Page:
“Journees de la Femme Muslim,”
June 19-20, 2013.
Women’s Voices Now
19 June, Wednesday
Exposition: Protection of the Moroccan family (8 Rue Ferhat Hachad, next to the French Institute)
16:30 - 17:30 Reception exhibition embroidery, clothing and decoration
17:30 - student artists vocal showcase
18:00 - “You Can Dream…” by: Cortney Healy. To be followed by a panel discussion addressing themes within the film.
19:00 - Amal Chakrouni, president of the association IPDFM (Initiatives pour la Promotion de Droits des Femmes Marocaines) – their role in the fight against domestic violence.
19:30 - Professeur Zohra Lhioui “La femme Marocaine et le syndicalisme”
20:00 - Maitre Abla Bouzekri:“l’analyse de l’article 49 du code de la famille”
20:30 - Maitre Bignach – Experience as a law consultant at the IPDFM
20 June, Thursday
18:00 - Ouafae Bouzekri - Protection of the Moroccan Family
18:30 - Majda Alaoui, Clinic Meknes
19:00-20:30 - “Deux femmes sur la route (Trek Layalat)” directed by Farida Bourquia. To be followed by a panel discussion addressing themes within the film.
On Wednesday the 19th of June, ISA’s volunteer and intern program ELAP paired with Women’s Voices Now to host the event: Journees de la Femme Muslim which addressed how to improve the treatment, challenges, and conditions that Moroccan women face. The event opened with ELAP’s own Kelly Blake singing a beautiful women’s tribal song called Freyo in the Haitian language, Creole. This invoked the attention of the intimate crowd and coerced them all into a joint clap, enjoying a song that all the English, French, and Darija speakers could equally enjoy. Following Blake’s song WVN’s Elyse Whitehead eloquently introduced the event in all three of the languages required by the crowd. She spoke briefly on the object of WVN’s current world tour and set the stage for both the film and the speakers that were to come. The film, You Can Dream: Stories of Moroccan Women Who Do, made by Courtney Healy showed the lives of six Moroccan women who overcame their personal obstacles in pursuit of their dreams to make Date coffee, teach within their community, and sew clothes. The film was powerful especially for the Moroccan men and women in the crowd who fully understand the struggles that the women in the film face.
Following the film speakers Amal Chakrouni, Abla Bouzekri and Souhra Lhioui came to the stage along with translator for the evening Ouafae Bouzekri. Amal Chakrouni, president of the Initiatives pour la Promotion de Droits des Femmes Morcaines (IPDFM), spoke first on the organizations role in fighting domestic violence. The IPDFM has a myriad of ways in which it tackles this goal including listening centers, informing women on their rights under the Moudawana and having roundtable discussions on those rights, and providing a lawyer for women whose rights have been violated or women who need help with divorce. Chakrouni also spoke of her goals to establish listening centers at high schools and universitities to better reach the youth population of Morocco. Chakrouni’s informative speech was followed by Maitre Abla Bouzekri who adressed and educated the crowd on Article 49 of the family code, which leaves many women with nothing after divorce. Wives’ contributions in the house are often ignored because she is not bringing in a paycheck. Bouzekri implored that their is an imbalance in the value of labor and that women’s work in the home should be recognized as a valid contribution and thereby a means to recieve equal assets in the case of divorce.Bouzekri spoke of her efforts to raise awareness on this issue and invoke social change. Closing the speeches for the evening was Professor Zohra Lhioui who fights for higher representation of women in unions. She spoke to the obstaces women face in this arena such as; women’s inability to be on union boards due to time constraints as many women are double burdened with housework and their jobs, union meetings are on a man’s schedule and are therefore often hosted very late when women have to be home with the children, and furthermore the important decisions are made at the end of meetings when even the more persistent women truly can no longer be present. Lhioui spoke of her desire to change the social mentality and invoke political and union gender equality whilst stressing that women must band together to make this happen.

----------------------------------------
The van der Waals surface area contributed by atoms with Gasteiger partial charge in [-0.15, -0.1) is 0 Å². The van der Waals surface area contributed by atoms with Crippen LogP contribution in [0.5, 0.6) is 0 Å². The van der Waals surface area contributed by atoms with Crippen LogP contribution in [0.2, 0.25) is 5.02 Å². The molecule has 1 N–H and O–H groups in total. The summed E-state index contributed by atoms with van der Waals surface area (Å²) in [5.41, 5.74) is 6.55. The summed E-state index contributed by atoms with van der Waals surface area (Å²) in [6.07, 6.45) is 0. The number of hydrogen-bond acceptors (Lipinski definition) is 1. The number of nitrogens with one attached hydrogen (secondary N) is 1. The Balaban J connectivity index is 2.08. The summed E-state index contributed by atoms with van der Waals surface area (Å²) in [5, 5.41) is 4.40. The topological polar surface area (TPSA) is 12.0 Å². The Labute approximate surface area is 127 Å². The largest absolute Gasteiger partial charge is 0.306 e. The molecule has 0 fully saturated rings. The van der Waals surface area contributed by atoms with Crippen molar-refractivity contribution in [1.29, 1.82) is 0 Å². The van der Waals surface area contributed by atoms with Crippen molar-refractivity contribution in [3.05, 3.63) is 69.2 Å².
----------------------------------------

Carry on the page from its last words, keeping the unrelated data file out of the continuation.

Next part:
Closing out the night was a short question and answer session where the women struck a tone of empowerment along with their answers. The questions from the crowd begged the women to implore how these things can be conquered and what is most important in helping these goals be realized. The most shocking and powerful answer came from the translator for the evening and president of the Protection of the Moroccan Family org., Ouafae Bouzekri, who demanded the women in the crowd to empower themselves. She instructed women to never allow a man to demean her, to stick up for herself and her rights always, and to treat her children equally (hinting at women in Morocco treating their sons as Kings). Other powerful thoughts amongst the Q and A portion of the evening were that women have a special ability to go strongly and unyieldingly in the direction of their passions and that if the women in Morocco decide together to believe in a cause fully and band together behind it, then they cannot be stopped. The evening provided many wonderfully powerful moments as well as much information for the women and men alike in attendance. It was a successful first night of the event which continued on Thursday where there was a shortened version of the night with speakers Oufae Bouzekri and Majda Alaoui as well as a film, Deux femmes sur la route, directed by Farida Bourquia.
By: Liz Vaughn
Google map and directions